LONDON/NEW YORK (Feb 15): U.S. equities followed European stocks higher as positive developments in the trade outlook overshadowed lingering concerns about global growth. Treasury yields climbed with the dollar.
The S&P 500 rose as regular trading began Friday, led by energy and financial shares, on reports that the U.S. and China reached consensus in principle on the main topics in their trade negotiations. Talks broke off with a promise to resume next week.
Trade continues to dictate sentiment as the two sides race to reach a deal that would avert a tariff increase on Chinese goods by March 1. Growth concerns have also plagued investors, after China’s factory inflation decelerated on softening demand.
“Any time that there’s news that the trade talks are progressing and comments that there’s progress being made, markets react positively because that’s been one of the three biggest risks hanging over stocks and really was one of the triggers for the pullback we saw in December,” said Kate Warne, an investment strategist at Edward Jones.
The picture in Washington remains cloudy as well, as Congress sent President Donald Trump the legislation he said he will sign to avoid another government shutdown, while a new dispute looms over his decision to declare a national emergency to get more federal money for a border wall. Trump is to address the matter this morning in Washington.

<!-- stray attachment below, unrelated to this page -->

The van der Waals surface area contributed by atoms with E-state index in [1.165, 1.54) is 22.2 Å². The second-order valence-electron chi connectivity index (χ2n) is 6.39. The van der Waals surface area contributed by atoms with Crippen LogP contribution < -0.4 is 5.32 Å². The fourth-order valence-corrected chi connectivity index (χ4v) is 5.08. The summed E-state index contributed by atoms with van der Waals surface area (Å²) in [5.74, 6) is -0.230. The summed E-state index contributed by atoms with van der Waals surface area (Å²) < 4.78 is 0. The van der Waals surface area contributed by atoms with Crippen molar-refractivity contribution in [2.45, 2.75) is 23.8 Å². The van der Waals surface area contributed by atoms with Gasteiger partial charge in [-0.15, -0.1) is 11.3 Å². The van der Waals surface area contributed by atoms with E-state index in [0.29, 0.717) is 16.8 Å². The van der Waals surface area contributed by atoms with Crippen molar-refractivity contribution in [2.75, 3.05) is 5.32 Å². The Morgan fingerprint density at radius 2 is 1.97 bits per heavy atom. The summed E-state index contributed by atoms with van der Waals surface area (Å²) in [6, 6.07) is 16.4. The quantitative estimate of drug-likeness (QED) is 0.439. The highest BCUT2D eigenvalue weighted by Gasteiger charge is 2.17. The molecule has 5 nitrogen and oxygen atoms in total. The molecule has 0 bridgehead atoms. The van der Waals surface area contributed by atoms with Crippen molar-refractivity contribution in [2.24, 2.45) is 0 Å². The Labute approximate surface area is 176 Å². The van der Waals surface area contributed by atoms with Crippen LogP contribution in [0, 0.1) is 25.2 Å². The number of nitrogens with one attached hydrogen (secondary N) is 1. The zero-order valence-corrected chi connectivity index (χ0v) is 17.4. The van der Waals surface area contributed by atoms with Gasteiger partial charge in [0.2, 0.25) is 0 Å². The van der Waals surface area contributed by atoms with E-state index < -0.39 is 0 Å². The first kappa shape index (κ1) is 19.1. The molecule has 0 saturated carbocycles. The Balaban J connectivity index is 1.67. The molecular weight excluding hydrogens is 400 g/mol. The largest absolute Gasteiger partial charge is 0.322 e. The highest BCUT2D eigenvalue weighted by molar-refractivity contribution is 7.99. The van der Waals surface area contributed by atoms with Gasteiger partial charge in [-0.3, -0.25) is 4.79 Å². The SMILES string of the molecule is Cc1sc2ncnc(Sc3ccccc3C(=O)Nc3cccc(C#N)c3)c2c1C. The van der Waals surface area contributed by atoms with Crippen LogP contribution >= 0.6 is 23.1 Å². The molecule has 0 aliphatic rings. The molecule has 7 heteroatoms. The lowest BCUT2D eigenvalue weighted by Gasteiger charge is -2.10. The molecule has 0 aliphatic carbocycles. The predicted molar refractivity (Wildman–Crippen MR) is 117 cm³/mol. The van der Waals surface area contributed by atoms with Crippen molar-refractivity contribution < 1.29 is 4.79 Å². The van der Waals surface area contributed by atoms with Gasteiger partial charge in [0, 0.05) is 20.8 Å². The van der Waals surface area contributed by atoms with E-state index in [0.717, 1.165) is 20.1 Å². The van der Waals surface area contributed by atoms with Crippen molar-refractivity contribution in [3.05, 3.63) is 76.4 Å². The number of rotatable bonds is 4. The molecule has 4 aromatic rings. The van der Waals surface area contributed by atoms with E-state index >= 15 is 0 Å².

In Europe, miners helped drive gains in the Stoxx 600 Index. Asian shares retreated, with Chinese stocks falling, as weak factory prices highlighted the tough environment for industrial profitability, adding to other disappointing data from major economies. Spanish debt held steady, even as Prime Minister Pedro Sanchez called a snap election, while Italian bonds dropped amid fresh threats that the country could quit the European Union.
Elsewhere, oil climbed on supply cuts and metals advanced. Emerging-market shares fell, while EM currencies edged higher.
Exchanges in the U.S. will be closed Monday for Presidents’ Day.
These are the main moves in markets:
The S&P 500 Index increased 0.7% as of 9:37 a.m. New York time. The Dow Jones Industrial Average rose 0.9%. The Stoxx Europe 600 Index gained 1.3% to the highest in more than four months on the biggest rise in more than a week. The U.K.’s FTSE 100 Index rose 0.7%. The MSCI Emerging Market Index fell 0.7%.
The Bloomberg Dollar Spot Index rose less than 0.005%. The euro sank 0.1% to US$1.1282. The British pound dipped 0.2% to US$1.2783, the weakest in five weeks. The Japanese yen rose less than 0.05% to 110.43 per dollar. The MSCI Emerging Markets Currency Index climbed 0.2%.
The yield on 10-year Treasuries gained three basis points to 2.68%. Germany’s 10-year yield climbed one basis point to 0.11%. Britain’s 10-year yield increased one basis point to 1.164%.
The Bloomberg Commodity Index gained 0.8% to the highest in more than a week. LME copper rose 0.2% to US$6,137.00 a metric ton. West Texas Intermediate crude rose 1.6% to US$55.31 a barrel. Gold climbed 0.5% to US$1,318.65 an ounce.